A property inspection primarily benefits the borrower. You hire a professional with a keen eye for trouble spots to go through the property with a figurative magnifying glass and provide you with a report of everything that could cause you grief. A property inspector isn’t going to be impressed by a new coat of paint and good furniture staging. It’s their duty to find the flaws and make you aware of what that could mean for your pocketbook or health. The inspection report is turned over to you, and depending on the findings, can be a negotiating tool between you and the seller.
A property appraisal is based on recent sales of similar properties in the area and informs your mortgage company of the estimated retail value (what it could sell for) of the property and also alerts them to potential areas of trouble. Since a mortgage is a loan where the house is used as collateral, the mortgage company needs to make sure that there is enough value in the property for this loan to be a good risk. Some mortgage programs also have guidelines that require certain parts of the property to be in good repair. Depending on the findings, the appraisal can also serve as a negotiating tool with the seller.
While the inspection tends to be optional, it is generally considered a good idea to purchase one so you won’t be blind-sided by costly or harmful issues that may be hidden from the common eye by a fresh coat of paint. Ultimately, that decision is yours. The appraisal is a necessary step in the mortgage process, so resign yourself to that cost. In the end, as you relax in your new home after move-in day, it can be argued that both up-front expenses were worthwhile.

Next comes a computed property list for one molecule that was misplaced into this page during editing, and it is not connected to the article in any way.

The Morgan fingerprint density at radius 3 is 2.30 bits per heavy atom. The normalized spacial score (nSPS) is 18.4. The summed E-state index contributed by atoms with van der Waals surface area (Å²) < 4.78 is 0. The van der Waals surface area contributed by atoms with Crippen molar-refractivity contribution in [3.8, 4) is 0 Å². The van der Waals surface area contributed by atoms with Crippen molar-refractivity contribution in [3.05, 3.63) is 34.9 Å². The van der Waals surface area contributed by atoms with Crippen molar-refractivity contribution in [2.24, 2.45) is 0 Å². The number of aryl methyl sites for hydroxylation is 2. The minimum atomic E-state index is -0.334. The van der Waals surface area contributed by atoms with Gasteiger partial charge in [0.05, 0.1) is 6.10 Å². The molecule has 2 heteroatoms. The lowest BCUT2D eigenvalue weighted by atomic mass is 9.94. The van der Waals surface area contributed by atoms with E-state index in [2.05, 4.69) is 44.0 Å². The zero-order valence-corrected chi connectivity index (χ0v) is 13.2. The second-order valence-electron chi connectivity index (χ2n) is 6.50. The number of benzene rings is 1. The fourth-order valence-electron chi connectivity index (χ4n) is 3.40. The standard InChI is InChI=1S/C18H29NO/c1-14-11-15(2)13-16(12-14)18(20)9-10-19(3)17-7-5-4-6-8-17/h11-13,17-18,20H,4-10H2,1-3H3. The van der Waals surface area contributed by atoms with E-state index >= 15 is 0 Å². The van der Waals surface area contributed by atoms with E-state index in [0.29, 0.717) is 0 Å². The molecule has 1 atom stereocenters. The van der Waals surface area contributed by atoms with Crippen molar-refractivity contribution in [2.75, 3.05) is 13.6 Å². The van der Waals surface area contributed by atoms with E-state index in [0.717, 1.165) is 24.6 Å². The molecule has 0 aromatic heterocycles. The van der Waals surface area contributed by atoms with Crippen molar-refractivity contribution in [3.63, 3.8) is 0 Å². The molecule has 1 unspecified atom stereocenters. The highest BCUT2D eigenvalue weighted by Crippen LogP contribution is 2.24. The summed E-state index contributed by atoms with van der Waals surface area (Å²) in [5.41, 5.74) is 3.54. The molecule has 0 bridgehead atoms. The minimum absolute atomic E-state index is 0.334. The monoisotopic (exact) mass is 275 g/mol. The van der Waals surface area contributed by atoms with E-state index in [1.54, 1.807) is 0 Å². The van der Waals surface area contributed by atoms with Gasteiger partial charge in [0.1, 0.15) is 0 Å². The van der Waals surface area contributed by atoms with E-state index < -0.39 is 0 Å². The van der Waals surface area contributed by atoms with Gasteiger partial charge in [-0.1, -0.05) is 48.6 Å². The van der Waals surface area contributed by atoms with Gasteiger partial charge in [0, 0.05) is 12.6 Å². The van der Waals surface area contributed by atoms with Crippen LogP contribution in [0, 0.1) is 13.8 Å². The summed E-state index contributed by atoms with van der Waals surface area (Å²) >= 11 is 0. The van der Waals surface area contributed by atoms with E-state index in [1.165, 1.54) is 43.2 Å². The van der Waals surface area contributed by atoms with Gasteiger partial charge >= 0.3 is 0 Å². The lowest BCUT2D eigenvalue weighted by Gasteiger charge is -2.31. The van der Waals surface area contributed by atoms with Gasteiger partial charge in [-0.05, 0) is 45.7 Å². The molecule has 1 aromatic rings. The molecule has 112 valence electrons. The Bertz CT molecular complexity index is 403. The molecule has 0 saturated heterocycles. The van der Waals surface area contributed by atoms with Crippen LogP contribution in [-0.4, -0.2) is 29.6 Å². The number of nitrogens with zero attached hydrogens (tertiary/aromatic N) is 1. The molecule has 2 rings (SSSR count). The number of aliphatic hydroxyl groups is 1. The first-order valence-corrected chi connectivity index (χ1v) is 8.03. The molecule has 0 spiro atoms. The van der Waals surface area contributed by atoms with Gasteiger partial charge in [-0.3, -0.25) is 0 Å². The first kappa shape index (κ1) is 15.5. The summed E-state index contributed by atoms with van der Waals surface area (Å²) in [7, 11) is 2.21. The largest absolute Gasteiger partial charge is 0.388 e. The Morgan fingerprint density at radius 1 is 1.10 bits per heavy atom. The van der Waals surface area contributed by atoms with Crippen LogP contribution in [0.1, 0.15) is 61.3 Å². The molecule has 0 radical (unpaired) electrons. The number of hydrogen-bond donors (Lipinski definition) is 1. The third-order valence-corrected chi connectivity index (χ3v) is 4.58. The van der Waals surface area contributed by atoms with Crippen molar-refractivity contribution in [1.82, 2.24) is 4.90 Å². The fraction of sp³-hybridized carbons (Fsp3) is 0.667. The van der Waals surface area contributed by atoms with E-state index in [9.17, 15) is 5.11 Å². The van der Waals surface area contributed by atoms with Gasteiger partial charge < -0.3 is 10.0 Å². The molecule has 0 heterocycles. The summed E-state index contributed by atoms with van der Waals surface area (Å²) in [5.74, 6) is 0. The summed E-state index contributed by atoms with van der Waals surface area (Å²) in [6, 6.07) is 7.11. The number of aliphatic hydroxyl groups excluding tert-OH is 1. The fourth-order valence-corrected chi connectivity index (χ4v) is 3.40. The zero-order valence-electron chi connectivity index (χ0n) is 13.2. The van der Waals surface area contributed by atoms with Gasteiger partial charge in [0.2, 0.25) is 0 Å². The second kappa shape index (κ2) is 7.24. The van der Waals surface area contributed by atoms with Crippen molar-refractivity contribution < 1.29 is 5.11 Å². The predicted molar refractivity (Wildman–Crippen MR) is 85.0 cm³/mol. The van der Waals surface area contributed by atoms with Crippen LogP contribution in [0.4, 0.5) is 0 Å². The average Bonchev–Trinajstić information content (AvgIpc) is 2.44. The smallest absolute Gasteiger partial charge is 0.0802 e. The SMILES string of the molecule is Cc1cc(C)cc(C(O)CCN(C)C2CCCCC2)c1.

If you've ever heard your loan officer mention something called a "pity payment" and scratched your head trying to figure out where the need for "pity" came into the equation, you're not alone. What they were really saying was "PITI," and they were talking about Principal, Interest, Taxes and Insurance, which are the four main components that make up a typical monthly mortgage payment.
While PITI is the typical, and commonly assumed makeup of a mortgage payment, some loan programs could include other elements. Based on your property and loan type, your monthly payment may also include a common/maintenance charge, homeowners' association fee or mortgage insurance. For the most part, though, PITI is what you'll be looking at when planning your mortgage and the monthly payments to come.
Let's take a closer look at a typical PITI monthly payment breakdown:
PRINCIPAL: The principal is the amount that pays back and reduces the mortgage loan balance. As time passes, the amount you pay in principal each month will increase as the interest amount decreases.
INTEREST: Interest is the ongoing cost of borrowing the money in a mortgage loan. As time passes, the amount you pay in interest each month will decrease while the principal amount increases.